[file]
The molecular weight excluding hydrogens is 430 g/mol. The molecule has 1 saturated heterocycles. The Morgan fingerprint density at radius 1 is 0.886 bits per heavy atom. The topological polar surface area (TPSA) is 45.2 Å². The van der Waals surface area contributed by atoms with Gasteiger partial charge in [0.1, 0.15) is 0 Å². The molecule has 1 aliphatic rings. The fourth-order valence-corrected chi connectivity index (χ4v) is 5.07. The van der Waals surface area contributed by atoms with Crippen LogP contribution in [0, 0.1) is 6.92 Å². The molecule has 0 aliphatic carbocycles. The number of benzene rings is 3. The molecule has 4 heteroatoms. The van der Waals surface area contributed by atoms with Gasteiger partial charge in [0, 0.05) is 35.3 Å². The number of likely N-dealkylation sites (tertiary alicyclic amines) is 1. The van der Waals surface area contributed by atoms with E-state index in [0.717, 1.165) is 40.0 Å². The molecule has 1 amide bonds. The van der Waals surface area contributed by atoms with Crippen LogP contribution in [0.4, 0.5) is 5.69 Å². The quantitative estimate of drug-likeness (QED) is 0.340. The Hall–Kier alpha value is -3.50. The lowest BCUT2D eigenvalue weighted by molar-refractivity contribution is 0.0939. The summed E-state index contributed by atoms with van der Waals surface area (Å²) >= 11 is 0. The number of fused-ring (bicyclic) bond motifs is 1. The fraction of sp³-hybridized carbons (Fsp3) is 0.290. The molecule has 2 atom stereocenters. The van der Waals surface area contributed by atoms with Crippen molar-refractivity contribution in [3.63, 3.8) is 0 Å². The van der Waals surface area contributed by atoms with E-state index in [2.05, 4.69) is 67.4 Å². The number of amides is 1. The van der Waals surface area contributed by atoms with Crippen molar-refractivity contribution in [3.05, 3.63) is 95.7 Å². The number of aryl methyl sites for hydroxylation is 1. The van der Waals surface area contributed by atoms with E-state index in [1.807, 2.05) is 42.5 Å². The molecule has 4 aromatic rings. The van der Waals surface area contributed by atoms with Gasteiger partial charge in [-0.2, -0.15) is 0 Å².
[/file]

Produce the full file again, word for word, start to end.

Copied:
The molecular weight excluding hydrogens is 430 g/mol. The molecule has 1 saturated heterocycles. The Morgan fingerprint density at radius 1 is 0.886 bits per heavy atom. The topological polar surface area (TPSA) is 45.2 Å². The van der Waals surface area contributed by atoms with Gasteiger partial charge in [0.1, 0.15) is 0 Å². The molecule has 1 aliphatic rings. The fourth-order valence-corrected chi connectivity index (χ4v) is 5.07. The van der Waals surface area contributed by atoms with Crippen LogP contribution in [0, 0.1) is 6.92 Å². The molecule has 0 aliphatic carbocycles. The number of benzene rings is 3. The molecule has 4 heteroatoms. The van der Waals surface area contributed by atoms with Gasteiger partial charge in [0, 0.05) is 35.3 Å². The number of likely N-dealkylation sites (tertiary alicyclic amines) is 1. The van der Waals surface area contributed by atoms with E-state index in [0.717, 1.165) is 40.0 Å². The molecule has 1 amide bonds. The van der Waals surface area contributed by atoms with Crippen LogP contribution in [0.4, 0.5) is 5.69 Å². The quantitative estimate of drug-likeness (QED) is 0.340. The Hall–Kier alpha value is -3.50. The lowest BCUT2D eigenvalue weighted by molar-refractivity contribution is 0.0939. The summed E-state index contributed by atoms with van der Waals surface area (Å²) >= 11 is 0. The number of fused-ring (bicyclic) bond motifs is 1. The fraction of sp³-hybridized carbons (Fsp3) is 0.290. The molecule has 2 atom stereocenters. The van der Waals surface area contributed by atoms with Crippen molar-refractivity contribution in [3.63, 3.8) is 0 Å². The van der Waals surface area contributed by atoms with E-state index in [2.05, 4.69) is 67.4 Å². The number of amides is 1. The van der Waals surface area contributed by atoms with Crippen molar-refractivity contribution in [3.05, 3.63) is 95.7 Å². The number of aryl methyl sites for hydroxylation is 1. The van der Waals surface area contributed by atoms with E-state index in [1.807, 2.05) is 42.5 Å². The molecule has 4 aromatic rings. The van der Waals surface area contributed by atoms with Gasteiger partial charge in [-0.2, -0.15) is 0 Å².